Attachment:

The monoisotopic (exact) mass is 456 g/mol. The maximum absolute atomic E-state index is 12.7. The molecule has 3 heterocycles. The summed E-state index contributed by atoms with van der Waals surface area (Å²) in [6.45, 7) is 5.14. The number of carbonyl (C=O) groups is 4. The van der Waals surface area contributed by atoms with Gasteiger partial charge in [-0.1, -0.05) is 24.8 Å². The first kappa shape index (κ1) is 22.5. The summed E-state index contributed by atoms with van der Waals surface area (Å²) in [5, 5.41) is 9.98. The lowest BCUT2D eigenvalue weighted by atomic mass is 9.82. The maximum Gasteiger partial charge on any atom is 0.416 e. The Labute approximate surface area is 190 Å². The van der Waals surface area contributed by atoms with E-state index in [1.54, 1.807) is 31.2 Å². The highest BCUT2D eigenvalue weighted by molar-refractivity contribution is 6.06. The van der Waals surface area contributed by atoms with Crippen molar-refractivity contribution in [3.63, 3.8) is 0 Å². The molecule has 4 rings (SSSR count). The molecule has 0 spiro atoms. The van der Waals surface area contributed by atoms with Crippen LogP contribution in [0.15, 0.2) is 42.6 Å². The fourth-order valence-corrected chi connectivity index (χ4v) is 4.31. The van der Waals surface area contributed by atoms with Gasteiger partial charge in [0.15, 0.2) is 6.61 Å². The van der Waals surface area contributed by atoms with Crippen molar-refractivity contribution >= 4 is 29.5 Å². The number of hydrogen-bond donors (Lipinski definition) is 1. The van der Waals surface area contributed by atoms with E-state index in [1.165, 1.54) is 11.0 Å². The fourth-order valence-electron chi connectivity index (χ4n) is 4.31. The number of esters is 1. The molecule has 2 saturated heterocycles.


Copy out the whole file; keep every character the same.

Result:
The monoisotopic (exact) mass is 456 g/mol. The maximum absolute atomic E-state index is 12.7. The molecule has 3 heterocycles. The summed E-state index contributed by atoms with van der Waals surface area (Å²) in [6.45, 7) is 5.14. The number of carbonyl (C=O) groups is 4. The van der Waals surface area contributed by atoms with Gasteiger partial charge in [-0.1, -0.05) is 24.8 Å². The first kappa shape index (κ1) is 22.5. The summed E-state index contributed by atoms with van der Waals surface area (Å²) in [5, 5.41) is 9.98. The lowest BCUT2D eigenvalue weighted by atomic mass is 9.82. The maximum Gasteiger partial charge on any atom is 0.416 e. The Labute approximate surface area is 190 Å². The van der Waals surface area contributed by atoms with E-state index in [1.54, 1.807) is 31.2 Å². The highest BCUT2D eigenvalue weighted by molar-refractivity contribution is 6.06. The van der Waals surface area contributed by atoms with Crippen molar-refractivity contribution in [3.63, 3.8) is 0 Å². The molecule has 4 rings (SSSR count). The molecule has 0 spiro atoms. The van der Waals surface area contributed by atoms with Crippen LogP contribution in [0.15, 0.2) is 42.6 Å². The fourth-order valence-corrected chi connectivity index (χ4v) is 4.31. The van der Waals surface area contributed by atoms with Gasteiger partial charge in [0.15, 0.2) is 6.61 Å². The van der Waals surface area contributed by atoms with Crippen molar-refractivity contribution >= 4 is 29.5 Å². The number of hydrogen-bond donors (Lipinski definition) is 1. The van der Waals surface area contributed by atoms with E-state index in [1.165, 1.54) is 11.0 Å². The fourth-order valence-electron chi connectivity index (χ4n) is 4.31. The number of esters is 1. The molecule has 2 saturated heterocycles.